Whether it's for an intentional attack or accidental chemical spill, Pam Tucker wants all of Columbia County to be prepared.
Now, a training exercise scheduled for March is designed to make sure that includes Harlem.
"We really only have one hazardous materials team in the county," said Tucker, Columbia County's emergency services director, at a meeting of the Columbia County Local Emergency Planning CommitteeFriday. "So, this is to make sure that the door is open to all of our government entities."
The training was approved by an intergovernmental agreement between the Columbia County Water Department's Hazardous Materials Team and Harlem. It will include a mock drill simulating a leak in the city's chlorine supply, which is used to treat its water.
Although Tucker said the exercise was in the works before Sept. 11, she said it has taken on a new meaning.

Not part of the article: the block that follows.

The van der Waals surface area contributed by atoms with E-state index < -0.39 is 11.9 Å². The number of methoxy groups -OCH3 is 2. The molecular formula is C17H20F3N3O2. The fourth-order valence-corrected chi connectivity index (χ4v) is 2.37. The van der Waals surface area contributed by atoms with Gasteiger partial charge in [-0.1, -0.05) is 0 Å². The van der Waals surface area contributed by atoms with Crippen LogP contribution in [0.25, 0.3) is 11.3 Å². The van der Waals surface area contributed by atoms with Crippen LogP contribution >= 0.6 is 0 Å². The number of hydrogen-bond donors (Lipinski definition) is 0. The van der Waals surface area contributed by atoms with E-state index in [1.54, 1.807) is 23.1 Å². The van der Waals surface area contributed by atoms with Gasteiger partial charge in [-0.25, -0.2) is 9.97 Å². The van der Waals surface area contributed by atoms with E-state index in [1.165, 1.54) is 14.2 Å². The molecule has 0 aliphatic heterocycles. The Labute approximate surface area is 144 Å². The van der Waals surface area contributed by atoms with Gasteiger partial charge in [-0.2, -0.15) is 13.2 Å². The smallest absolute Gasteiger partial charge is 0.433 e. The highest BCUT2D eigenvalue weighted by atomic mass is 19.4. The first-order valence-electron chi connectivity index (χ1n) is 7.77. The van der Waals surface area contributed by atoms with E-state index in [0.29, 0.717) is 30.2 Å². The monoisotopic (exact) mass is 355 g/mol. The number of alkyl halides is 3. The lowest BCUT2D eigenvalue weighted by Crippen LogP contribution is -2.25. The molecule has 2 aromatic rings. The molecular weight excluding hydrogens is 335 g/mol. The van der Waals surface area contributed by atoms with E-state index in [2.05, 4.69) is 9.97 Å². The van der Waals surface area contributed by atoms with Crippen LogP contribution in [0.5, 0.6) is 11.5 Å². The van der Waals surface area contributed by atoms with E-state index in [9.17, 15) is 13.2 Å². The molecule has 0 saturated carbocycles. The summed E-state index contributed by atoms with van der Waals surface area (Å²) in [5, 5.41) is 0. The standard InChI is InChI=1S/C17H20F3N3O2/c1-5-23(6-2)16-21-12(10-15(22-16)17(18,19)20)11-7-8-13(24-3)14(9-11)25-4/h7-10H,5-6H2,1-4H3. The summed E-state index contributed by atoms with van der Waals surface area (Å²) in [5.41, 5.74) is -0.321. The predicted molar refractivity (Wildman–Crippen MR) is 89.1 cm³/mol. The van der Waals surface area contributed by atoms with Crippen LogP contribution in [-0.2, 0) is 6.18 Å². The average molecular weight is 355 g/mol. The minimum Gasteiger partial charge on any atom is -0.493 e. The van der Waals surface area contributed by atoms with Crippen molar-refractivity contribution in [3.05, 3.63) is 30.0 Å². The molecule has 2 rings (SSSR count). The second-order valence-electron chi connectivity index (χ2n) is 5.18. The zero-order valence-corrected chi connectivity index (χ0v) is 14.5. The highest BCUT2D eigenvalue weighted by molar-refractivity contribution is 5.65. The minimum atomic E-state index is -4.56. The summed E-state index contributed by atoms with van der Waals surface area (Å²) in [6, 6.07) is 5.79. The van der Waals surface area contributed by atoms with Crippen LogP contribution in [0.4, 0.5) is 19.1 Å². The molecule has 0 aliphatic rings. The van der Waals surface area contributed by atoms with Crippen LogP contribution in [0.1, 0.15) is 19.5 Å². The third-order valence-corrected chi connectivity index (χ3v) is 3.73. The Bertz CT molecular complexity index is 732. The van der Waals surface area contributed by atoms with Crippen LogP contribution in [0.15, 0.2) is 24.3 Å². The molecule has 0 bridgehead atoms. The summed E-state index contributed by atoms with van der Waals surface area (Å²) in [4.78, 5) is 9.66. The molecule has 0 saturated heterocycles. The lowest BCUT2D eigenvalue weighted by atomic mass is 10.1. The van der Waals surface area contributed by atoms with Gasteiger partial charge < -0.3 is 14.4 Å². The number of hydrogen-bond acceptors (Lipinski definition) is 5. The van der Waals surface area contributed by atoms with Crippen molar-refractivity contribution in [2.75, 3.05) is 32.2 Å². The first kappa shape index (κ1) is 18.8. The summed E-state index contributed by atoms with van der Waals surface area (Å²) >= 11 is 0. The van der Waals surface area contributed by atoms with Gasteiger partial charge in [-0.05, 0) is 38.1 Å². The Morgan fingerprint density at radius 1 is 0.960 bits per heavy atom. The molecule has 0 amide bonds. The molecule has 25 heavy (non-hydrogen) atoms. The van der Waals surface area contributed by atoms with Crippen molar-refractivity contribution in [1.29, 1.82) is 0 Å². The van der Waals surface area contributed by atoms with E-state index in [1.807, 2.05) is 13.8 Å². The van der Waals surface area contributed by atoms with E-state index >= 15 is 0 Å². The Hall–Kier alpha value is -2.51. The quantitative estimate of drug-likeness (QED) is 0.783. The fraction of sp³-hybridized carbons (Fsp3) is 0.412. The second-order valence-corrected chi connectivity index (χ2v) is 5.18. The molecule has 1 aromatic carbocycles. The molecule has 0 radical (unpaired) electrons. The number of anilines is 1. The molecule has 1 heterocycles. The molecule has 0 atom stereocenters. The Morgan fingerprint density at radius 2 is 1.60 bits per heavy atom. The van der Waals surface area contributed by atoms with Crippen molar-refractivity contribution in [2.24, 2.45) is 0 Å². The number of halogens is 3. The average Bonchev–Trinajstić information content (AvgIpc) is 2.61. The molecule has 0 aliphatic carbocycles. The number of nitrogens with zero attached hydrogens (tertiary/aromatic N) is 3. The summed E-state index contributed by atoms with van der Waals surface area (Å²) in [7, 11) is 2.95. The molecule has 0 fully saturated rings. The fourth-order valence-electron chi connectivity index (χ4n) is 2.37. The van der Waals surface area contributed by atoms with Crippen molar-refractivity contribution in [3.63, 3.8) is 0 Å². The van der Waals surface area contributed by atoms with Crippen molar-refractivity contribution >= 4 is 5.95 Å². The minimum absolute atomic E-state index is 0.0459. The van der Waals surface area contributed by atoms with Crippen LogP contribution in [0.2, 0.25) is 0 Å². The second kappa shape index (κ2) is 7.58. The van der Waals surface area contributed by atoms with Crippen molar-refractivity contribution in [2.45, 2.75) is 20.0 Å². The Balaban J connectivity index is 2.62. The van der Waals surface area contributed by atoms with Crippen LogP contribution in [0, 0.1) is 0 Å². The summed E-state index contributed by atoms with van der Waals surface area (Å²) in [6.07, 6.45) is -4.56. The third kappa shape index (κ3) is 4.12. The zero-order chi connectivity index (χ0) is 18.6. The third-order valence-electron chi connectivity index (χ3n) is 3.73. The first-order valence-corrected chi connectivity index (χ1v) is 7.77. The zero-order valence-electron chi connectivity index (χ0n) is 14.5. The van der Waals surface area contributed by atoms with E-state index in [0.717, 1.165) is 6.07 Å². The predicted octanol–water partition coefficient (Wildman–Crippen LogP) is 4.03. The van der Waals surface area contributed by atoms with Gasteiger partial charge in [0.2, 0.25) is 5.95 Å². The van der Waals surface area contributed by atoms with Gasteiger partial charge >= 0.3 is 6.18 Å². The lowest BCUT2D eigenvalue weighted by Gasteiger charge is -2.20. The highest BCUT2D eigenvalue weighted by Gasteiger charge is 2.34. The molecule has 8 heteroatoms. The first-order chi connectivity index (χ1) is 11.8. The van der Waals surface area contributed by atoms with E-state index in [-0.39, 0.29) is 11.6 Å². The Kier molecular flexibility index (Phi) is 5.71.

"Even though explosives seem to be the most common form of a terrorist attack," she said, "a hazardous materials incident seems to be the most likely attack that a local community like this might face."
Tucker said that if a leak occurred in Harlem today, the hazardous materials team would know what to do and would respond. However, she said the exercise - which will be a first for the haz-mat team in Harlem - is needed because "it will give everybody a chance to work together."
Tucker said a similar drill is being planned for Grovetown.
In other news, concerns about suspicious mail calls were discussed during Friday's meeting. Tucker advised Lt. Andy Shedd, a representative of the Columbia County Sheriff's Office, that officers responding to such calls should wear a special mask - designated as an N95 mask - and gloves.
She also said that officers should call her department any time they feel that a package is questionable. Still, Tucker said, the CDC lab in Atlanta - the department's testing site for local suspicious mail - has not been testing packages unless they contain "anything that's of a brown or white powder."
In the days after the first reports of anthrax, Shedd said, his department was getting about six suspicious mail calls a day. Now, he said, they're getting one to three such calls a day.
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